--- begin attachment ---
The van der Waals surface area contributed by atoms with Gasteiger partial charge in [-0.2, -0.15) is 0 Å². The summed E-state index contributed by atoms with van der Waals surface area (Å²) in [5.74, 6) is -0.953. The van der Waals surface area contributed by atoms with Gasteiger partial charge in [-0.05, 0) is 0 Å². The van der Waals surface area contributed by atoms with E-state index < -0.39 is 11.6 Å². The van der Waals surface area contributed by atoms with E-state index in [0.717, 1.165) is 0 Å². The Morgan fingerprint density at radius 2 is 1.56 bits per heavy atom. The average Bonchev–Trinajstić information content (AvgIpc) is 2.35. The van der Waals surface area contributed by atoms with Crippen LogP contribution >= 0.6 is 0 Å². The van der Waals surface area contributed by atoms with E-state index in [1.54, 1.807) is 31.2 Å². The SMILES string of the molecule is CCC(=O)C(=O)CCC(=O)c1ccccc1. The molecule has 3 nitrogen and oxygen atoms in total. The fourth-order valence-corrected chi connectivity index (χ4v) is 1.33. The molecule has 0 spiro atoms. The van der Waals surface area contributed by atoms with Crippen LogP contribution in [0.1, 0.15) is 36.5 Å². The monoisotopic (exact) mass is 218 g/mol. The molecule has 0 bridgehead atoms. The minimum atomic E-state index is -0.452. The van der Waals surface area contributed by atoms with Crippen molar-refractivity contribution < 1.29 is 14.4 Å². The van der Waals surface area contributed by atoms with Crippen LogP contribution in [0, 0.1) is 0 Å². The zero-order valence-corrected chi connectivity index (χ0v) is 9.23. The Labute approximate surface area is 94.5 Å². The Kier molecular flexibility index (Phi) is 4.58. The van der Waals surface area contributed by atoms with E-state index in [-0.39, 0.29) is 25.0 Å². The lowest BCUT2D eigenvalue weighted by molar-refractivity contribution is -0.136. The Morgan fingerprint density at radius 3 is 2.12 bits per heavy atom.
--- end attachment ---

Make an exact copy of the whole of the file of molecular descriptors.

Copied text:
The van der Waals surface area contributed by atoms with Gasteiger partial charge in [-0.2, -0.15) is 0 Å². The summed E-state index contributed by atoms with van der Waals surface area (Å²) in [5.74, 6) is -0.953. The van der Waals surface area contributed by atoms with Gasteiger partial charge in [-0.05, 0) is 0 Å². The van der Waals surface area contributed by atoms with E-state index < -0.39 is 11.6 Å². The van der Waals surface area contributed by atoms with E-state index in [0.717, 1.165) is 0 Å². The Morgan fingerprint density at radius 2 is 1.56 bits per heavy atom. The average Bonchev–Trinajstić information content (AvgIpc) is 2.35. The van der Waals surface area contributed by atoms with Crippen LogP contribution >= 0.6 is 0 Å². The van der Waals surface area contributed by atoms with E-state index in [1.54, 1.807) is 31.2 Å². The SMILES string of the molecule is CCC(=O)C(=O)CCC(=O)c1ccccc1. The molecule has 3 nitrogen and oxygen atoms in total. The fourth-order valence-corrected chi connectivity index (χ4v) is 1.33. The molecule has 0 spiro atoms. The van der Waals surface area contributed by atoms with Crippen LogP contribution in [0.1, 0.15) is 36.5 Å². The monoisotopic (exact) mass is 218 g/mol. The molecule has 0 bridgehead atoms. The minimum atomic E-state index is -0.452. The van der Waals surface area contributed by atoms with Crippen molar-refractivity contribution < 1.29 is 14.4 Å². The van der Waals surface area contributed by atoms with Crippen LogP contribution in [0, 0.1) is 0 Å². The zero-order valence-corrected chi connectivity index (χ0v) is 9.23. The Labute approximate surface area is 94.5 Å². The Kier molecular flexibility index (Phi) is 4.58. The van der Waals surface area contributed by atoms with E-state index in [-0.39, 0.29) is 25.0 Å². The lowest BCUT2D eigenvalue weighted by molar-refractivity contribution is -0.136. The Morgan fingerprint density at radius 3 is 2.12 bits per heavy atom.